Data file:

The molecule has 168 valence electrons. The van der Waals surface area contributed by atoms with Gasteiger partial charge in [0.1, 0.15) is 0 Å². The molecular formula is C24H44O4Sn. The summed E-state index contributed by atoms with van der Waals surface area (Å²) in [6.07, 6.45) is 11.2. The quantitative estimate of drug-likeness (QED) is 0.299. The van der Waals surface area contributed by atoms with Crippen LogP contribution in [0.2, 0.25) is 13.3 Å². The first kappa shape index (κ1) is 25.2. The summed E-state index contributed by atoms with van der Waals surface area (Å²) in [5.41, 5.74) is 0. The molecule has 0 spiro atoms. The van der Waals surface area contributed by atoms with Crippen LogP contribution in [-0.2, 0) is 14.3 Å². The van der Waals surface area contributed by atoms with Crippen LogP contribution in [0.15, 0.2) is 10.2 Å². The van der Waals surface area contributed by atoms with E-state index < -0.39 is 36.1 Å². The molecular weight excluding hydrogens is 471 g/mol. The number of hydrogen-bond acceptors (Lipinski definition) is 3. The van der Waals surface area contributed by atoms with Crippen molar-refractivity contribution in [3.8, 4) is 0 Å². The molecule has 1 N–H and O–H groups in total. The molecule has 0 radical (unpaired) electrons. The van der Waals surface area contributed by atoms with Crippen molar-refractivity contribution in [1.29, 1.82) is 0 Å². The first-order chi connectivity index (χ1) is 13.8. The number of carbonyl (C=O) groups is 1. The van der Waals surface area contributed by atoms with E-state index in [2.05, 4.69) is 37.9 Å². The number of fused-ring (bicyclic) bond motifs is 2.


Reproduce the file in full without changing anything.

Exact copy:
The molecule has 168 valence electrons. The van der Waals surface area contributed by atoms with Gasteiger partial charge in [0.1, 0.15) is 0 Å². The molecular formula is C24H44O4Sn. The summed E-state index contributed by atoms with van der Waals surface area (Å²) in [6.07, 6.45) is 11.2. The quantitative estimate of drug-likeness (QED) is 0.299. The van der Waals surface area contributed by atoms with Crippen LogP contribution in [0.2, 0.25) is 13.3 Å². The first kappa shape index (κ1) is 25.2. The summed E-state index contributed by atoms with van der Waals surface area (Å²) in [5.41, 5.74) is 0. The molecule has 0 spiro atoms. The van der Waals surface area contributed by atoms with Crippen LogP contribution in [-0.2, 0) is 14.3 Å². The van der Waals surface area contributed by atoms with Crippen LogP contribution in [0.15, 0.2) is 10.2 Å². The van der Waals surface area contributed by atoms with E-state index < -0.39 is 36.1 Å². The molecular weight excluding hydrogens is 471 g/mol. The number of hydrogen-bond acceptors (Lipinski definition) is 3. The van der Waals surface area contributed by atoms with Crippen molar-refractivity contribution in [3.8, 4) is 0 Å². The molecule has 1 N–H and O–H groups in total. The molecule has 0 radical (unpaired) electrons. The van der Waals surface area contributed by atoms with Crippen molar-refractivity contribution in [1.29, 1.82) is 0 Å². The first-order chi connectivity index (χ1) is 13.8. The number of carbonyl (C=O) groups is 1. The van der Waals surface area contributed by atoms with E-state index in [2.05, 4.69) is 37.9 Å². The number of fused-ring (bicyclic) bond motifs is 2.